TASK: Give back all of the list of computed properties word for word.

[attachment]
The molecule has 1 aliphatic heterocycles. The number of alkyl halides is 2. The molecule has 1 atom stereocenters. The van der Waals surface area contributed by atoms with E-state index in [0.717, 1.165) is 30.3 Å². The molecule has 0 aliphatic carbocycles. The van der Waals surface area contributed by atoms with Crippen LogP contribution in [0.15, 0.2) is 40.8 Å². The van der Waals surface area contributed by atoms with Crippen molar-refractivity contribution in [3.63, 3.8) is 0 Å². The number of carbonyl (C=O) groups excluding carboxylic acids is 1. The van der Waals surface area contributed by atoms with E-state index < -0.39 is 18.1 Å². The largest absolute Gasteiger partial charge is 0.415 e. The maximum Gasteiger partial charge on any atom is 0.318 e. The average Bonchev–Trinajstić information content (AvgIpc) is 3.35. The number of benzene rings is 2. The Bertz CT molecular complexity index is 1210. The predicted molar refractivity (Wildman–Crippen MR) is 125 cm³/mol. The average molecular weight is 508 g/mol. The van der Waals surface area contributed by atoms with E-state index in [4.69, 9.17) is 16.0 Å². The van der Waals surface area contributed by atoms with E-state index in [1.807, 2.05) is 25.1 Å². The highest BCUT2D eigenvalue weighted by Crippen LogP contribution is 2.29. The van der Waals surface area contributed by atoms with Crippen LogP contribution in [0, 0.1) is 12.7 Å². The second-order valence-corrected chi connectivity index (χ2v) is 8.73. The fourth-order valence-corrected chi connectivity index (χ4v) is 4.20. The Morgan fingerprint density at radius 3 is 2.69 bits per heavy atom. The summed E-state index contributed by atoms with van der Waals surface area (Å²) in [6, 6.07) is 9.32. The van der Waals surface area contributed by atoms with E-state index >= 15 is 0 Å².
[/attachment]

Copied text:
The molecule has 1 aliphatic heterocycles. The number of alkyl halides is 2. The molecule has 1 atom stereocenters. The van der Waals surface area contributed by atoms with E-state index in [0.717, 1.165) is 30.3 Å². The molecule has 0 aliphatic carbocycles. The van der Waals surface area contributed by atoms with Crippen LogP contribution in [0.15, 0.2) is 40.8 Å². The van der Waals surface area contributed by atoms with Crippen molar-refractivity contribution in [3.63, 3.8) is 0 Å². The number of carbonyl (C=O) groups excluding carboxylic acids is 1. The van der Waals surface area contributed by atoms with E-state index < -0.39 is 18.1 Å². The largest absolute Gasteiger partial charge is 0.415 e. The maximum Gasteiger partial charge on any atom is 0.318 e. The average Bonchev–Trinajstić information content (AvgIpc) is 3.35. The number of benzene rings is 2. The Bertz CT molecular complexity index is 1210. The predicted molar refractivity (Wildman–Crippen MR) is 125 cm³/mol. The average molecular weight is 508 g/mol. The van der Waals surface area contributed by atoms with E-state index in [4.69, 9.17) is 16.0 Å². The van der Waals surface area contributed by atoms with E-state index in [1.807, 2.05) is 25.1 Å². The highest BCUT2D eigenvalue weighted by Crippen LogP contribution is 2.29. The van der Waals surface area contributed by atoms with Crippen LogP contribution in [0, 0.1) is 12.7 Å². The second-order valence-corrected chi connectivity index (χ2v) is 8.73. The fourth-order valence-corrected chi connectivity index (χ4v) is 4.20. The Morgan fingerprint density at radius 3 is 2.69 bits per heavy atom. The summed E-state index contributed by atoms with van der Waals surface area (Å²) in [6, 6.07) is 9.32. The van der Waals surface area contributed by atoms with E-state index >= 15 is 0 Å².